Best Pitching Performances

Dave · July 8, 2009 at 7:51 am · Filed Under Mariners 

We’re big fans of Larry Stone, if you haven’t noticed. He’s even Officially Endorsed. He does great work for the Times, and if you aren’t reading his stuff and his blog, you’re missing out.

That said, Larry, you gotta learn to use Baseball Reference’s immortal Play Index. It’s the greatest thing since Matt Wieters taught everyone how to slice bread. His most recent blog post deals with the best pitching performances in Mariner history, building off of Washburn’s complete game one hitter a couple of nights ago. He ends up putting Washburn’s performance at #7, right behind Felix’s one hitter in Boston.

However, had Larry used the Play Index, he would have found this – every game in Mariner history where the starter posted a Game Score of 85+ (Washburn had an 88). Game Score, for those wondering, is a Bill James creation that gives points to each event along the way in an effort to categorize total performance. 50 is average. Anything over 80 is really good. Getting over 90 is awesome. So, Washburn’s 88 is certainly fantastic.

But not historically fantastic. The Mariners have had 19 different games pitched where the starter had a game score of 90 or higher. 12 of those 19 were by Randy Johnson, naturally. Johnson just dominates the list up and down with so many ridiculously awesome performances.

Washburn’s start the other night is tied for 32nd. Johnson posted a game score of 88 four times, as did Brian Holman in his near perfect game and Gene Nelson in his complete game shutout back in 1982.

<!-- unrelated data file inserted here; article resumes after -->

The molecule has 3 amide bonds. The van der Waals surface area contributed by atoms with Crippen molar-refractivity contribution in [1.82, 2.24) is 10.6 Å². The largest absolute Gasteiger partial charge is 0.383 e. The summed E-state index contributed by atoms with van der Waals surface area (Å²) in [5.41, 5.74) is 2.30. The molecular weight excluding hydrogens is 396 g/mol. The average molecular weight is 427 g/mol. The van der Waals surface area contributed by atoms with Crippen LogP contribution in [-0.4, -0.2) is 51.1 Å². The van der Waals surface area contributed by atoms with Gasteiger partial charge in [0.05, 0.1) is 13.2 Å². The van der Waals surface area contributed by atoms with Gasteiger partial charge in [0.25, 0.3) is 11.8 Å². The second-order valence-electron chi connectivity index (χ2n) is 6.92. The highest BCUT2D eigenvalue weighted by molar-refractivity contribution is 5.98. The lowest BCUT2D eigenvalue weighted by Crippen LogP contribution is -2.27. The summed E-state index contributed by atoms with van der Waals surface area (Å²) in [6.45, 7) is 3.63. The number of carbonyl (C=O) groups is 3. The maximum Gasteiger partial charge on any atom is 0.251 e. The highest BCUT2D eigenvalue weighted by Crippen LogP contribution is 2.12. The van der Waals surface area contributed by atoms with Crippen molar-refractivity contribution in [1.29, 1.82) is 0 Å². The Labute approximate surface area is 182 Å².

Larry gives a lot of credit to limiting baserunners, but not all that much to striking hitters out. So, he probably won’t agree with ranking batters by Game Score, which is fine, because it’s kind of a toy more than a serious analytical stat. But, when you look at that list, and see some of the games that Johnson pitched, it’s hard to argue that Washburn’s performance the other night belongs in the same category.


20 Responses to “Best Pitching Performances”

  1. JesseNYC on July 8th, 2009 8:19 am

    It seems so amusingly typical of the Mariners that the two best pitching performances in their history should both have resulted in losses.

  2. Miles on July 8th, 2009 8:21 am

    It’s interesting to see in this chart that Johnson’s and Bosio’s no-hitters both only scored 89s.

  3. Paul B on July 8th, 2009 9:05 am

    There’s some names on that list (resulted in a list of 74 games) that I had forgotten. Sort of a repressed memory.

    Such as:
    17. Saloman Torres
    18. Matt Young
    25. Dave Fleming
    31. Floyd Bannister
    38. Gene Nelson
    43. Mike Trujillo
    45. Bob Stoddard (thanks, Dave, now this will be stuck in my head today)
    47. Mike Parrot
    62. Jeff Weaver
    63. Ryan Franklin
    73. Byron McLaughlin (Actually, I do not remember him at all)
    74. Rick Honeycutt

  4. Benno on July 8th, 2009 9:11 am

    Is there a way to see the opposing pitcher score on the Erik Hanson 10IP game? And a nice reminder on Brian Holman, who was a very good pitcher until he got injured.

  5. IdahoInvader on July 8th, 2009 9:14 am

    Goodness sakes.

    I actually remember listening to Trujillo’s gem about a million years ago vs KC. Thanks for reminding me how old I am, lol.

    And oh Dave Fleming…what made you drop like a rock after a few genuinely promising years?

    Interesting topic in Mariner history. Thanks for the thread

  6. vj on July 8th, 2009 9:17 am

    looks like the link quicktag is broken.
    long link follows, with due appologies.

  7. marc w on July 8th, 2009 9:32 am


    I see vj gave you the link, but yeah, it was Dave Stewart who went the distance in the 11 inning win, but came out with a score of 89. Some walks, not many Ks. God, he used to kill the M’s.